- The Washington Times - Wednesday, June 11, 2003

A Marine gave birth aboard the amphibious assault ship USS Boxer in the Persian Gulf last month, marking what Pentagon officials believe is the first time an active-duty woman delivered a baby on a combat ship in a war zone.

As a rule, the Pentagon does not deploy pregnant service members to war zones. Navy regulations, which also cover the Marine Corps, require a pregnant servicewoman to notify her commanding officer no later than two weeks after diagnosis.

A Pentagon official said the Marine in this case told superiors that she did not know she was pregnant.

“She never told anybody she was pregnant,” the official said. “I think she claimed she didn’t know she was pregnant. The good thing was the Boxer has a complete hospital on board, so that was not a problem.”

The Marine is assigned to a ground unit in Kuwait and was aboard the USS Boxer in the Gulf area when she went into labor.

Marine Corps headquarters, in response to an inquiry from The Washington Times, released a statement yesterday:

“The medical staff of the USS Boxer delivered a 7-pound baby boy on board the ship May 23 at 10:58 p.m. The mother, a 33-year-old U.S. Marine staff sergeant, is assigned to Headquarters Battery 11th Marines as an administrative chief. Mother and baby, both healthy and in good condition, were transported from Boxer to the New al Mowasat Hospital in Salmiya, Kuwait. Following a short stay, they will travel to San Diego. Names are being withheld until immediate family has been notified.”

As women play a larger role in the armed forces today, pregnancy during military operations is a matter the Pentagon studies to determine whether it hurts combat readiness by leaving critical jobs vacant.

The Navy at one point in the mid-1990s experienced a 10 percent pregnancy rate for women on six-month sea tours and looked at policies to discourage pregnancies while assigned to ships.

A Pentagon spokeswoman said yesterday that she had no data on the pregnancy rate in Operation Iraqi Freedom, in which more than 25,000 women, out of the total U.S. force of about 270,000, were deployed.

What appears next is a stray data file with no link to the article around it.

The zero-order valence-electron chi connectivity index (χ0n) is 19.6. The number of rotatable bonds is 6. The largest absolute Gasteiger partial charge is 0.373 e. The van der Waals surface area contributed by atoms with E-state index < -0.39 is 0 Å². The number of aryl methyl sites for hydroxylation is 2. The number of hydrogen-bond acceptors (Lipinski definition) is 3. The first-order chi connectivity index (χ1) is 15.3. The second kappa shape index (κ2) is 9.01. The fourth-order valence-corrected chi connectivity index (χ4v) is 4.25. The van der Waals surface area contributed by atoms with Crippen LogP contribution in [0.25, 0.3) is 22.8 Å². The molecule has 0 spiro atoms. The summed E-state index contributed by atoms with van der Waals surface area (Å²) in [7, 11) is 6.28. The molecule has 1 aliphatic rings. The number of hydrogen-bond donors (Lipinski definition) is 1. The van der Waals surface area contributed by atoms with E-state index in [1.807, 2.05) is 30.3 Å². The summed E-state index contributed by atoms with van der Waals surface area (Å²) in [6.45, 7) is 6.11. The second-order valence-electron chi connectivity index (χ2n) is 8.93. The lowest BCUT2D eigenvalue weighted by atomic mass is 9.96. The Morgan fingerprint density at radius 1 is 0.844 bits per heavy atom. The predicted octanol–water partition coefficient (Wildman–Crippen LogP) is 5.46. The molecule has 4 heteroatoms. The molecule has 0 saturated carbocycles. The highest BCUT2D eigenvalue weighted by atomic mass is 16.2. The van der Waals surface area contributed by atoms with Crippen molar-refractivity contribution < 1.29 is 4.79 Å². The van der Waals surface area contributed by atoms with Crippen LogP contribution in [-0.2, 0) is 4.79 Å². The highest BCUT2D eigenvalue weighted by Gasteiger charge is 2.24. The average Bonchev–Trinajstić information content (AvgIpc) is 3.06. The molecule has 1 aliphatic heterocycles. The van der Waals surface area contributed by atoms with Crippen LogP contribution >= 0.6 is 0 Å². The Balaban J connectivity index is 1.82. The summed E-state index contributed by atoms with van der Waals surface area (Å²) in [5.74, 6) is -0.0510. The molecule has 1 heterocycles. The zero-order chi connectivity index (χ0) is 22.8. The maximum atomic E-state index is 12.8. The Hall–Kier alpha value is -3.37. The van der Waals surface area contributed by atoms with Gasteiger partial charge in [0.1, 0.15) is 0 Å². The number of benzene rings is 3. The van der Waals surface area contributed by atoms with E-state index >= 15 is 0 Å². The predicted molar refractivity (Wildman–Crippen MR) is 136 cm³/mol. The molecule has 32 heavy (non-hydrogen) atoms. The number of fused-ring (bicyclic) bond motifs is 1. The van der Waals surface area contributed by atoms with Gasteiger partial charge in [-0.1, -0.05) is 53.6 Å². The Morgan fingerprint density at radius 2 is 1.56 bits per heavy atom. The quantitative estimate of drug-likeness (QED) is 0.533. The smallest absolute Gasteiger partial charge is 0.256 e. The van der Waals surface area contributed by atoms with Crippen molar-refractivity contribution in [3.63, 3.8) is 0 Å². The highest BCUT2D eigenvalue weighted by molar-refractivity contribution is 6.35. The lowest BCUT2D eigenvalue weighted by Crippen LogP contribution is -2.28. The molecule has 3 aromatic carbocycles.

Elaine Donnelly, director of the Center for Military Readiness, said the birth should spur the Pentagon to review its policies.

“I know the Marines are good at ‘multiplying’ the force, but this is ridiculous,” Mrs. Donnelly said.

“President Bush should immediately request detailed information on deployability problems and evacuations due to pregnancy during the battle of Iraq,” she said. “Today’s Marine Corps and Navy cannot afford policies that subsidize and, therefore, encourage irresponsible behavior. This baby was born safely, despite obvious hazards, but childbirth aboard warships is not an acceptable situation.”

The Navy adopted regulations in the mid-1990s that declare pregnancy compatible with military service. But the new policy also placed requirements on service members.

The regulations, updated in March, state: “The individual servicewoman is responsible for notifying her CO … of her pregnancy as soon as possible, but no later than two weeks after diagnosis of pregnancy. This will help facilitate planning a request for replacement requisition if the servicewoman is in a sea going/deployable billet.”

No service member can be assigned overseas after the 28th week of pregnancy, the policy says.

The rule is designed to protect the health of the mother and the baby.

Mrs. Donnelly said her research shows that there have been four deliveries at sea since women entered the fleet in 1978. None happened in a war zone on a combat ship. Two occurred in 1994 on support ships while in port.

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